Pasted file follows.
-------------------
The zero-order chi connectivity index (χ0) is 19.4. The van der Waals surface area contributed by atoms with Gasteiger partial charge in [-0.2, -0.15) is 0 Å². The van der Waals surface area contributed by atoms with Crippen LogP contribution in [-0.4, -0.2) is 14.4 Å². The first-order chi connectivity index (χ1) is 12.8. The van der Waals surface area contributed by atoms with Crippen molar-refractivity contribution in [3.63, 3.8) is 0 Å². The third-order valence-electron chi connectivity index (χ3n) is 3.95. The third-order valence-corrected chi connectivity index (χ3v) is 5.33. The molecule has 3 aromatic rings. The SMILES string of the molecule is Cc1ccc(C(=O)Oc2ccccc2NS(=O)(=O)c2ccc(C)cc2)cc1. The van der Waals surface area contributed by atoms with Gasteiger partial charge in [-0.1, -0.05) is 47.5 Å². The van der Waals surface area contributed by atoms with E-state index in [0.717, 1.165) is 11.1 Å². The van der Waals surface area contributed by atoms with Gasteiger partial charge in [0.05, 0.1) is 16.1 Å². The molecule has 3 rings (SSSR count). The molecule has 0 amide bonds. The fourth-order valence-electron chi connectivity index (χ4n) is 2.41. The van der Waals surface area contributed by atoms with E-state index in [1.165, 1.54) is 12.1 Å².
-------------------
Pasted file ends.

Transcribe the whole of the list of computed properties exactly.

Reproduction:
The zero-order chi connectivity index (χ0) is 19.4. The van der Waals surface area contributed by atoms with Gasteiger partial charge in [-0.2, -0.15) is 0 Å². The van der Waals surface area contributed by atoms with Crippen LogP contribution in [-0.4, -0.2) is 14.4 Å². The first-order chi connectivity index (χ1) is 12.8. The van der Waals surface area contributed by atoms with Crippen molar-refractivity contribution in [3.63, 3.8) is 0 Å². The third-order valence-electron chi connectivity index (χ3n) is 3.95. The third-order valence-corrected chi connectivity index (χ3v) is 5.33. The molecule has 3 aromatic rings. The SMILES string of the molecule is Cc1ccc(C(=O)Oc2ccccc2NS(=O)(=O)c2ccc(C)cc2)cc1. The van der Waals surface area contributed by atoms with Gasteiger partial charge in [-0.1, -0.05) is 47.5 Å². The van der Waals surface area contributed by atoms with E-state index in [0.717, 1.165) is 11.1 Å². The van der Waals surface area contributed by atoms with Gasteiger partial charge in [0.05, 0.1) is 16.1 Å². The molecule has 3 rings (SSSR count). The molecule has 0 amide bonds. The fourth-order valence-electron chi connectivity index (χ4n) is 2.41. The van der Waals surface area contributed by atoms with E-state index in [1.165, 1.54) is 12.1 Å².